Pumicelike, dark, and exotic, carbonado diamonds don’t look like the gemstones on engagement rings. That’s because they may have been created by an exploding star and delivered to Earth by an asteroid billions of years ago.
From Canada to Australia, most diamonds were formed at torturously high temperatures and pressures deep within Earth before being carried to the surface by explosive volcanoes. But the frothy texture of carbonados—found only in Brazil and the Central African Republic—is too full of bubbles to cut and polish into a gem. They are “just totally incompatible with a deep-earth origin,” says Stephen Haggerty, a geologist at Florida International University.
Haggerty and his colleagues analyzed the chemical composition of the diamonds by bouncing infrared light off polished slivers. The resulting spectra, reported in The Astrophysical Journal Letters in December 2006, don’t match signatures for terrestrial hydrogen and nitrogen but instead mimic those found in interstellar space. The findings, Haggerty says, boosted the theory of carbonados’ extraterrestrial origin from 4 to 9 out of 10 on the credibility scale.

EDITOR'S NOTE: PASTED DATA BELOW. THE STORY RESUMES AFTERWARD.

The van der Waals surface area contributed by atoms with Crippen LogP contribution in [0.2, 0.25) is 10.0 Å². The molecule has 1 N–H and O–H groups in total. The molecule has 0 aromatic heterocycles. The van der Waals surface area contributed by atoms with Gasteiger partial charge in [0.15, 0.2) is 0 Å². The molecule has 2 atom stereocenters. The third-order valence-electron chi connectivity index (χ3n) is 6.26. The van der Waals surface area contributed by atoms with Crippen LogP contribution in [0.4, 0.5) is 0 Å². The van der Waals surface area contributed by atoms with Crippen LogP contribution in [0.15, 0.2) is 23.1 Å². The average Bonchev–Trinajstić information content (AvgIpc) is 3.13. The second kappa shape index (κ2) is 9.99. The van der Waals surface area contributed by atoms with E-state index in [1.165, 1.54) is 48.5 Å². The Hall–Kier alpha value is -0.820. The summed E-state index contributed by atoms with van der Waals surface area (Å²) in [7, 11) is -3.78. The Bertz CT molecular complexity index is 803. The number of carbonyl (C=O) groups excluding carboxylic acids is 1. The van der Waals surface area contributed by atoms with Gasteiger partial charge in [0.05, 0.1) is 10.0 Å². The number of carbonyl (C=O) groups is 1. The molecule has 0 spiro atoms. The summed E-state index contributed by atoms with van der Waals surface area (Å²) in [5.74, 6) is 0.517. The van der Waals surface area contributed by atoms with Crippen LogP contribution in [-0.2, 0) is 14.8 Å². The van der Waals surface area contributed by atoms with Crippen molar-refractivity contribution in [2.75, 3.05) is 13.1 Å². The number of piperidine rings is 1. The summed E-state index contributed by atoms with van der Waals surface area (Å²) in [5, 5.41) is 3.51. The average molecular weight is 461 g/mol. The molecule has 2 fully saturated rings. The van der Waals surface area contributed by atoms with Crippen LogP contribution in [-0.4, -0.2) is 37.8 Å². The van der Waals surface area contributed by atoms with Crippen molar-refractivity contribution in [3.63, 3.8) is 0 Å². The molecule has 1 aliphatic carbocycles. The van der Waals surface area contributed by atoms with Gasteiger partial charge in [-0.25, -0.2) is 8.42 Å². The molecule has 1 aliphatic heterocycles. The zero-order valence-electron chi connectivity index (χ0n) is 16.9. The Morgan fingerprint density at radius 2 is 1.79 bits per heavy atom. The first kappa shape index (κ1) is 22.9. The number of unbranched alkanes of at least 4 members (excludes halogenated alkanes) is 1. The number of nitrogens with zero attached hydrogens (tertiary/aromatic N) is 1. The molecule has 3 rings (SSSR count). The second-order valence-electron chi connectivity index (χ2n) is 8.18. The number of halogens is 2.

The age of these diamonds is between 2.6 billion and 3.8 billion years, dating to a time when South America and Africa were joined. No carbonados have been found anywhere else on Earth, leading Haggerty to believe they all originated from a single asteroid impact. But he doesn’t think that one giant carbonado fell from the sky. All the stones are opaque and porous, but their colors vary from black and gray to green and even red, which tells Haggerty that it is more likely they arrived here embedded within another rock. The matrix that held them has now weathered away, leaving a scattering of stones.
What would confirm the stones’ origin once and for all? Finding an object with similar diamond spectra in the asteroid belt, Haggerty says. “That would make it a 10."
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